In the year 1780 the company’s privileges ran out, but this was during the crisis of the American Revolution, so a decision by the British government was delayed until 1784. Charles James Fox proposed a radical measure to transfer the control of British India to seven commissioners which was defeated by the influence of King George III in the House of Lords. However the following year the matter was settled by Prime Minister William Pitt the Younger’s India Act of 1784.
Pitt’s India Act (1784), established a dual system of control by the British government and the East India Company, by which the company retained control of commerce and day-today administration but control over important political matters was assumed by the British government; this system lasted until 1858. It provided for a joint government of the Company (represented by the Directors), and the Crown (represented by the Board of Control).
This act provided for the appointment of a Board of Control of six members which was constituted with two members of the British Cabinet and four from the Privy Council, one of whom was the President of the Board and who effectively became the minister for the affairs of the East India Company. The board had all the powers and control over all the acts and operations, relating to the civil, military and revenue aspects of the Company.
The Council was reduced to three members and the Governor General was empowered to overrule the majority. The Governors of Bombay and Madras were also deprived of their independent powers. Calcutta was given greater powers in matters of war, revenue, and diplomacy, thus becoming in effect the capital of Company possessions in India.
Its essence was the institution of dual control
The directors were left in charge of commerce and as executants, but they were politically superintended by a new Board of Control, the president of which, Henry Dundas, soon emerged effectively as the minister for India. The directors dealt with the board through a secret committee of three, but their dispatches to India could be altered, vetoed, and dictated by the board.
The Governor-General could be recalled by the Crown. In India the Governor’s council was reduced to three, including the Commander in Chief, and by an amending act he acquired the veto, which Warren Hastings had missed so much.
A provision was made that there would be a Parliamentary inquiry before each 20-year renewal of the Company’s charter.
Some of the other Important Provisions of the Act Were
The Court of Directors was to establish a secret committee to work as a link between the Board and the Court.
The Governor General’s council would consist of three members one of whom was the commander-in-chief of the King’s army in India. In case the members present in a meeting of the council were at any time were equally divided in opinion, the Governor General would have two votes (one his own and another casting vote).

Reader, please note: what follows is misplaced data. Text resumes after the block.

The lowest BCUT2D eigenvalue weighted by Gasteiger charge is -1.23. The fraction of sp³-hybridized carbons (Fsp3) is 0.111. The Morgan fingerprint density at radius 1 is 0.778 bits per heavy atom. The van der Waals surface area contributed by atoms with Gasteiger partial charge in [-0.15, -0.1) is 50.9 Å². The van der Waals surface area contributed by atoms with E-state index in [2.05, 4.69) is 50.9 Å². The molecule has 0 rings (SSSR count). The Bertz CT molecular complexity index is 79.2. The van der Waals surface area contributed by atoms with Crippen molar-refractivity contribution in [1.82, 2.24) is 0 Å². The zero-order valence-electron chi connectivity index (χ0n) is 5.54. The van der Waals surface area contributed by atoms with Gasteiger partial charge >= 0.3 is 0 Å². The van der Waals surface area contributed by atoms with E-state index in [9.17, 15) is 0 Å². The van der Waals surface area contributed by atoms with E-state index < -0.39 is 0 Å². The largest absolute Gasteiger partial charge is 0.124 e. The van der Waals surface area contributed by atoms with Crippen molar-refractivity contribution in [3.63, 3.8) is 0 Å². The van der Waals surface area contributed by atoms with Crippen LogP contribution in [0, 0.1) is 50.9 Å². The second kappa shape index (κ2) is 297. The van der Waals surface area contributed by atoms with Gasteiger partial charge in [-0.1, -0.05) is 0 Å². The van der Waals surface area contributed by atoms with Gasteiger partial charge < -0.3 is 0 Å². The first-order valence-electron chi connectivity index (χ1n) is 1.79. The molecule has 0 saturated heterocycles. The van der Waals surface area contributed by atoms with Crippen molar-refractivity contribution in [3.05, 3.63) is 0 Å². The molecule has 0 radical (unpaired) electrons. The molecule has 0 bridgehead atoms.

The government would stop further experiments in the revenue administration and proceed to make a permanent settlement with zamindars with a moderate rate of revenue demand.
The government would establish permanent judicial and administrative systems for the governance of the new kingdom.
All civilians and military officers were to provide the Court of Directors a full inventory of their property in India and in Britain within two months of their joining their posts.
Severe punishment including confiscation of property, dismissal and jail, was provided for any civilian or military officer found guilty of corruption.
Receiving gifts, rewards, and presents in kind or cash from the rajas, zamindars, etc. were strictly prohibited and people found guilty of these offences were to be charged with corruption.
By a supplementary Bill passed in 1786, Lord Cornwallis was appointed as the first Governor General, and he then became the effective ruler of British India under the authority of the Board of Control and the Court of Directors.
Assessment of the Pitt’s India Act
Pitt’s India Act proved to be a landmark because it gave the British government control of policy in India. The complicated dual system developed into a seesaw arrangement of give and take, becoming ever-stronger on the government side as greater ability, influence, and power had their effect. The inquiry provision produced a national examination of affairs in India every 20 years, with each successive stage marking a further diminution in the Company’s political power.
On the first such inquiry, in the year 1793, the Company repelled an attempt to compel it to support Christian missionary work; this incident led to the foundation of the Church Missionary Society in 1799.
In 1813 the Company was obliged by Parliament to admit missionaries and was deprived of its monopoly on trade.
By the Act of 1833 it lost its trade altogether and was thenceforth a governing corporation under increasing state surveillance.
In 1853, with the introduction of competitive examinations, the Company lost most of its patronage and also had to admit nominated directors.
Policies were increasingly dictated to a sullen and apathetic Board of Directors.
The last case of the recall of a Governor General by the Company was that of Lord Ellenborough in 1844 and this effectively marked the end of the Company’s role in making major decisions with regard to Indian affairs.
The company was thus reduced to being a managing agency of the British government.
The system set up by the Pitt’s India Act did not undergo any major changes during the existence of the Company’s rule in India.